• Massive MIMO for macro and small cells
  • Millimetre wave technologies
  • M2M -> device centric architecture
  • Dense small cell deployment
    • Small cell cooperation ( to reduce interference)
    • Hypercellular architecture: separation of control and user planes
  • Network virtualisation
    • Core network: SDN
    • Access network: C-RAN
    • Backhaul network: flexible backhauling, combination of wired and wireless
  • Network Slicing
  • Artificial intelligence (AI) based services
  • Edge computing
  • Quantum computing
  • Optical wireless communication
  • Hybrid access
  • Tactile services
  • Satellite Communication

Tech breakthroughs that led to today’s smartphones


Sharp introduced the first integrated camera phone in Japan in late 2000. Samsung also introduced one at about the same time. Both were very limited in capabilities and implementation. Since then, nearly every vendor of phones has integrated ever-increasing quality cameras in their devices.


Benefon launched the first commercially available GPS phone in 1999, called the Benefon Esc! The GSM phone was sold mainly in Europe, but many other GPS-enabled mobile phones would soon follow. In 2004, Qualcomm introduced “assisted GPS” technology, allowing phones to use cellular signal in combination with GPS signal to locate the user to within a few feet.

High-speed data modems

Today we take high-speed data over 4G/LTE (and soon 5G) for granted. Indeed, without 4G/LTE, it’s highly unlikely we’d have the smartphone marketplace we currently have. The Samsung SCH-r900 was the first LTE mobile phone (September 2010), while the Samsung Galaxy Indulge was the first LTE smartphone (February 2011).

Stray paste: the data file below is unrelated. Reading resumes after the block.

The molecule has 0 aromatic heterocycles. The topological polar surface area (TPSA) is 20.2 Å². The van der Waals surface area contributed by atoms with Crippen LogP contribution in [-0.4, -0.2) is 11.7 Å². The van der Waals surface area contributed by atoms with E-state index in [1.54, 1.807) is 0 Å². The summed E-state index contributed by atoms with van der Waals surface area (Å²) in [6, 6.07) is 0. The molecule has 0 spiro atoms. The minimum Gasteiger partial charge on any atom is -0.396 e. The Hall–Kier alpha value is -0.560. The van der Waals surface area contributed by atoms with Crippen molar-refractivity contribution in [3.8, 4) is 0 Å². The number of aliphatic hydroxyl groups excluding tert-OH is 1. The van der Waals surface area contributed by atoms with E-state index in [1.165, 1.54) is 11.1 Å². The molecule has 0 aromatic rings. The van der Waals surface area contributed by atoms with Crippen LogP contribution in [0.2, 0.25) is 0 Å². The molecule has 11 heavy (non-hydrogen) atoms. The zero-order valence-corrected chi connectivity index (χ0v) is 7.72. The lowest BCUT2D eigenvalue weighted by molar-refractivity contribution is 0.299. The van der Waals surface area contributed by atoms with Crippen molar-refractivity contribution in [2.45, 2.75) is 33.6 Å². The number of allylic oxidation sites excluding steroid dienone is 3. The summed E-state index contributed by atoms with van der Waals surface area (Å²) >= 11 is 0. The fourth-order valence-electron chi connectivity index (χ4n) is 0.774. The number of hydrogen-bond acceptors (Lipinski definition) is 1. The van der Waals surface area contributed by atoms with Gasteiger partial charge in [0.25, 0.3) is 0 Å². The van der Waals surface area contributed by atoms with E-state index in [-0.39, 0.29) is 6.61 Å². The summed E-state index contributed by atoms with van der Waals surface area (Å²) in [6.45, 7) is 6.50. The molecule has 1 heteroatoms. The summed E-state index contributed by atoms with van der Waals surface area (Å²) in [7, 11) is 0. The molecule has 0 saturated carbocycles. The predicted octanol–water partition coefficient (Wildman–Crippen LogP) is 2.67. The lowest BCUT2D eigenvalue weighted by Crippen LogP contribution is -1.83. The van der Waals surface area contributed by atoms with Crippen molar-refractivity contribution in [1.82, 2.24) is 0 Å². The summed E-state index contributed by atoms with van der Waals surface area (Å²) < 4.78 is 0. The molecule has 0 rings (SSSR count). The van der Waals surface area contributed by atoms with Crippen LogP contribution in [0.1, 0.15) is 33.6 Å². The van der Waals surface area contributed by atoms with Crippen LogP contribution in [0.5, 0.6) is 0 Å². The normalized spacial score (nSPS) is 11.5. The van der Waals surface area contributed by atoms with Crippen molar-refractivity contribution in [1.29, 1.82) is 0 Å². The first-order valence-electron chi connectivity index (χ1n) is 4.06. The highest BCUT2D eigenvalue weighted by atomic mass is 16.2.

Seamless roaming

In the early days of cellar phones, it was difficult to move beyond your given local area, let alone make and receive calls anywhere across the globe. It was not until the European Telecommunication Standard Institute (ETSI) released phase 1 of the GSM specification in 1990 that the early roaming standards emerged.

Touch screens

The IBM Simon (1992) was the first phone with a touchscreen and is often referred to as the first “smartphone.” While groundbreaking for its time, it was extremely primitive by current standards. In the 1990s, most devices with touchscreens were more like PDAs than current phones. Apple’s original iPhone (2007) redefined the notion of what touchscreen interfaces could do. Apple did not invent the touchscreen, but it innovated the interface through advanced gesture recognition with the acquisition of FingerWorks (2005). However, a year before the iPhone was released, the LG PRADA boasted the first capacitive touchscreen. Samsung and Nokia also had touch-based mobile phones in the works, although less compelling than the iPhone user interface.

SIM cards

The ubiquitous SIM card is what gives nearly every phone its unique identity to virtually any network. The first SIM card was developed in 1991 by Munich, Germany, smart-card maker Giesecke & Devrient. Today, SIM cards ubiquitously allow over 7 billion devices to connect to cellular networks worldwide. Apple was key in reducing the size of SIM cards with Micro-SIM cards introduced in the original iPad. The iPhone 4 (2010) was the first smartphone to use a micro-SIM, and the iPhone 5 (2012) was the first device to use a nano-SIM.

Fingerprint scanners

The first mobile phones with a fingerprint scanner were the Toshiba G500 and G900 in 2007. In 2012, Apple acquired AuthenTec, a fingerprint reader and identity management company. The iPhone 5S (2011) was the first phone on a major U.S. carrier since the Motorola Atrix to feature the technology. Recently (September 2016), Xaomi showed a phone that incorporated ultrasonic fingerprint scanning using technology that Qualcomm acquired with its purchase of Ultrascan that enables more accurate and potentially “through the screen” recognition.

App stores